Researchers from the Centers for Disease Control and Prevention announced the discovery of a new tick-borne virus this week, one of several newly identified pathogens that ticks are passing to humans. Why are so many new tick-borne diseases being reported?
Improvements in medical technology, mostly. The newly discovered tick-borne diseases have probably been infecting humans for years, but they’re not easy to spot. Many victims never realize a tick has bitten them, and the symptoms, such as fevers, aches, and fatigue, are not distinctive and mirror those of common summer viral infections. The patient’s immune system usually fights off the illness unassisted, so doctors don’t bother running the battery of tests required to identify a new pathogen. Only in the rare cases when a patient struggles with the infection are physicians likely to make a genuine discovery. (The disease identified this week, a member of the phlebovirus family, hospitalized two men in Missouri.) They order blood smears or antibody tests to identify the presence of a pathogen, and genetic analyses—which were either inefficient or completely unavailable to doctors just a few years ago—alert researchers to the presence of the previously unidentified bug. Researchers have also become more aggressive recently, with some searching within ticks themselves for evidence of new pathogens.
Lyme disease is a classic example of how long a disease can exist in a population without being identified. Genetic research has suggested that the pathogen responsible for Lyme disease has afflicted humans for more than 5,000 years. Examinations of a mouse specimen collected from Central Park in the late 1800s suggest that the disease has been present in the United States for more than a century, and case reports indicate that Europeans were carrying the disease at about the same time. In the early 1970s, fishermen in Long Island complained of a form of arthritis they called “Montauk knee,” but it wasn’t until later in the decade that doctors figured out that it was caused by an infectious agent. In 1982, researchers finally identified the spirochete that carried the illness. And Lyme disease, with its telltale bull’s-eye rash, is usually easier to identify than many other tick-borne illnesses.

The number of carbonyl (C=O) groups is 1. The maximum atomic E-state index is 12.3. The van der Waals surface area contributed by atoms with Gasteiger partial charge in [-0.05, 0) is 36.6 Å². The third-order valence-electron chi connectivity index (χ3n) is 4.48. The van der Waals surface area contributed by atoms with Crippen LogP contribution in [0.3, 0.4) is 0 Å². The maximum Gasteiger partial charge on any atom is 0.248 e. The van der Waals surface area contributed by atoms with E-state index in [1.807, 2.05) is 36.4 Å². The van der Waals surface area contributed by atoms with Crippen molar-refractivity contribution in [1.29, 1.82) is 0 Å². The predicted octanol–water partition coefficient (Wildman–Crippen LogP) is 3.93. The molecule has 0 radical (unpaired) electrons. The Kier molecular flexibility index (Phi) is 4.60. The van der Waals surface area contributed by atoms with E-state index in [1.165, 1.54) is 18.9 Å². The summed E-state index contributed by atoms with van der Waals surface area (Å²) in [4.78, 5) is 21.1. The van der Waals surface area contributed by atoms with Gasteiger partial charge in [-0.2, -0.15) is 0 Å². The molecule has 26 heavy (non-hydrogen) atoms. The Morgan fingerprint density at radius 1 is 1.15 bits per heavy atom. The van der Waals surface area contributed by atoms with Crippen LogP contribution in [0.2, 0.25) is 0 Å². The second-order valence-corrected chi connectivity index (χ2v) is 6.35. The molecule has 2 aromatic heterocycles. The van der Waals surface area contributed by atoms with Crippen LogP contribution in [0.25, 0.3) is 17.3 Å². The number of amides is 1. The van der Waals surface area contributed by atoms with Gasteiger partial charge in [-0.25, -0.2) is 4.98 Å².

Environmental change has also played a role in the recent discoveries. Americans spent centuries converting the Northeastern woodlands into farms, hunting or driving out much of the local fauna. In the late 19th and 20th centuries, however, agriculture moved west, and many farms turned back into fragmented forests in close contact with human settlement. Animals that survive best in so-called “edge habitats,” like deer and mice, came to dominate the region. Dense populations of those animals made fertile breeding ground for ticks and the pathogens that love them.
Increased tick density plays two roles in the discovery of tick-borne diseases. First, and probably more significantly, it leads to more human infections and gives doctors more opportunities to identify existing pathogens. It’s also possible, although largely unproven, that tick-borne pathogens are evolving more quickly than in the past. Ticks are expanding their ranges, bringing different species of the pests into contact with one another, sometimes as they ride on the same deer, dog, or rodent. This may result in microbes jumping between tick species. As pathogens are exposed to new environments, they may evolve into subtly different organisms, some of which might be more dangerous to human hosts.
It should be noted that humans are dead-ends for tick-borne pathogens—either they kill us or we kill them long before they have the chance to jump to the next host. So ticks don’t really evolve inside the human body. Rather, it’s the increased density of animal hosts like deer and mice that create new opportunities for the evolution of tick-borne pathogens. If those changes happen to afflict humans, we are little more than collateral damage.
Got a question about today’s news? Ask the Explainer.
Explainer thanks Brian Allan of the University of Illinois at Urbana-Champaign, Carl Brenner of the National Research Fund for Tick-Borne Diseases, and Peter Krause of the Yale School of Public Health.
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